Think back, if you will, to where the Buffalo Bills were after Week 4, the last time that rookie quarterback EJ Manuel started and finished a game: they'd just beaten the defending champion Baltimore Ravens at home, were sitting at 2-2, and fans were very optimistic about not just the future, but the remainder of the 2013 season.
Manuel, of course, was injured in Week 5, prompting a fourth-quarter loss on the road in Cleveland that kick-started a 1-4 stretch for the Bills, who were forced to play Thad Lewis (1-2) and Jeff Tuel (0-1, plus poor work in relief of Manuel following the injury) under center during that time frame. Today, the Bills are 3-6, squarely in last place in the AFC East and No. 13 of 16 teams in the conference, ahead of 0-8 Jacksonville, 2-6 Houston and, yes, the 2-6 Pittsburgh Steelers.
It's against those Steelers that Manuel will make his return to the starting lineup for the Bills, who despite their current place in the standings are just two games out of the final wild card spot in a muddled and mediocre AFC with seven games to go. Buffalo is hoping that a return to near-full health for not just Manuel, but many other key contributors, will kick-start a second-half surge, taking advantage of the league's second-easiest schedule down the stretch.
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The Whaley connection
The Steelers may be a shell of their usual selves, sitting at 2-6 and looking at the likelihood of a second straight season without a playoff berth for the first time since 2000, but the Bills aren't going to take them lightly. That extends beyond the fact that, even at their current record, the Steelers are a pretty good football team; Buffalo won't sleep on the Steelers simply because these two franchises are kindred spirits.
Doug Whaley, Buffalo's general manager as of this past May, spent over a decade cutting his teeth as a personnel executive under Kevin Colbert, the Steelers' long-time GM. Since Whaley joined the Bills as the understudy to former GM Buddy Nix back in 2010, the Bills and Steelers have shared players and coaches, with the teams built from similar ideologies. It's mostly been a one-way street at this point, with Buffalo snagging Steelers cast-offs left and right; in fact, the Bills currently have two starters (and four contributors total) that made their NFL starts in Pittsburgh.
Kraig Urbik, the Bills' second-highest paid lineman, was claimed on waivers from Pittsburgh in 2010 after the 2009 third-round pick failed to crack the team's 53-man roster. Urbik has been Buffalo's starting right guard for three seasons. The man that beat him out for a roster spot in 2010, Doug Legursky, left Pittsburgh for Buffalo in free agency this past summer and is now the Bills' starting left guard. Frank Summers, the team's new fullback, was a fifth-round pick of Pittsburgh in that same 2009 draft class, and Corbin Bryant, a rotational defensive lineman that the coaching staff is high on, was signed as an undrafted free agent by Pittsburgh in 2011.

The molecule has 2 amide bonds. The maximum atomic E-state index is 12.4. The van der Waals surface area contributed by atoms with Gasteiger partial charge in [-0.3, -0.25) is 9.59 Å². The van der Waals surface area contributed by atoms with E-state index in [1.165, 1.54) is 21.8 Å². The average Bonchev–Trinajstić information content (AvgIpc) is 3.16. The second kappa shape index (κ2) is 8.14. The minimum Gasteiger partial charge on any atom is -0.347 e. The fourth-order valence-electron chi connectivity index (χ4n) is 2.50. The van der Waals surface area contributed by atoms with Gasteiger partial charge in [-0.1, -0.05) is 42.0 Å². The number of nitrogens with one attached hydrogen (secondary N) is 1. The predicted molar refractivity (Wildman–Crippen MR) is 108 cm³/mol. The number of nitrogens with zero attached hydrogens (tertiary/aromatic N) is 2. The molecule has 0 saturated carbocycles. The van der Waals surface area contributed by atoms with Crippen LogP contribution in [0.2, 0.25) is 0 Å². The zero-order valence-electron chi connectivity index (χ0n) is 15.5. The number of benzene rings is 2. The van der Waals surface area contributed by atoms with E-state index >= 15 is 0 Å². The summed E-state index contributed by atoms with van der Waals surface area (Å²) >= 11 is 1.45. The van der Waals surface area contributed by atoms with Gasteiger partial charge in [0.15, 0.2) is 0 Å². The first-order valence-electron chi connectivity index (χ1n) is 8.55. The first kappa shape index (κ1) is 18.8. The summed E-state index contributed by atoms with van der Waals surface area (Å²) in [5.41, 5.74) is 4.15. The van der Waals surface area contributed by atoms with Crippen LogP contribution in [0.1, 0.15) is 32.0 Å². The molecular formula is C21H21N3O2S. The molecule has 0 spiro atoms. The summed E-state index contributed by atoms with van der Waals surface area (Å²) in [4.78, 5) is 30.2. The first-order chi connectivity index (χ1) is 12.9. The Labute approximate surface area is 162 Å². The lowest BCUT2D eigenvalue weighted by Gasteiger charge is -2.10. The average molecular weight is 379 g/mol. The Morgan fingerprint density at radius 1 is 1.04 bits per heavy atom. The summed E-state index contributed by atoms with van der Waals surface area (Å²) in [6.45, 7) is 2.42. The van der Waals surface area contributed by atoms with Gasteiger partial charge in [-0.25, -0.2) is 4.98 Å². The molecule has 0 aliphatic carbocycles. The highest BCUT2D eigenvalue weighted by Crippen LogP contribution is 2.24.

The teams share similar offensive and defensive concepts, and they're philosophically simpatico in the front office. The irony this season, however, is that the franchises are viewed as heading in opposite directions.
Bills offense vs. Steelers defense
On paper, this looks like a good week for Buffalo's offense to get back on track, particularly with Manuel under center: the Steelers have the second-worst run defense in the league at present, and have accumulated just 13 sacks in their first eight games. Manuel has been efficient - and, at times, deadly - when he's been kept clean, and Buffalo's running back tandem of C.J. Spiller and Fred Jackson appears to be healthy and back on track after leading a 241-yard rushing effort against Kansas City last week.
Not so fast, though. The Steelers have their problems defensively - as evidenced by 610 yards and 55 points allowed in last weekend's shellacking at the hands of New England, from which the Steelers will clearly be eager to rebound - but they also pose plenty of their own for opposing offenses.
At this point in his rookie season, the best known way to attack Manuel is to blitz him - his mechanics break down, his efficiency drops dramatically, and that's when mistakes can be made. Dick LeBeau, the long-time Steelers defensive coordinator, is known best for his ability to create pressure on opposing quarterbacks. Buffalo has some intermittent protection issues up front - expect LeBeau to target Legursky, the former Steeler, with his blitzes - and Manuel will be missing arguably his favorite target, rookie Robert Woods (ankle injury), in this game.
Long story short: Buffalo had better find its running game quickly on Sunday, because without it, LeBeau could tee off on Manuel and get his ailing defense right in a hurry. This is a winnable matchup for the Bills, to be certain, but they're going to need to make big plays on the ground to keep themselves consistent on offense. A few big plays in the air wouldn't hurt, either, with Marquise Goodwin - who has only played in part of one game with Manuel this season, but who also has three catches of 25 yards or more in the last four games - a focus in that area.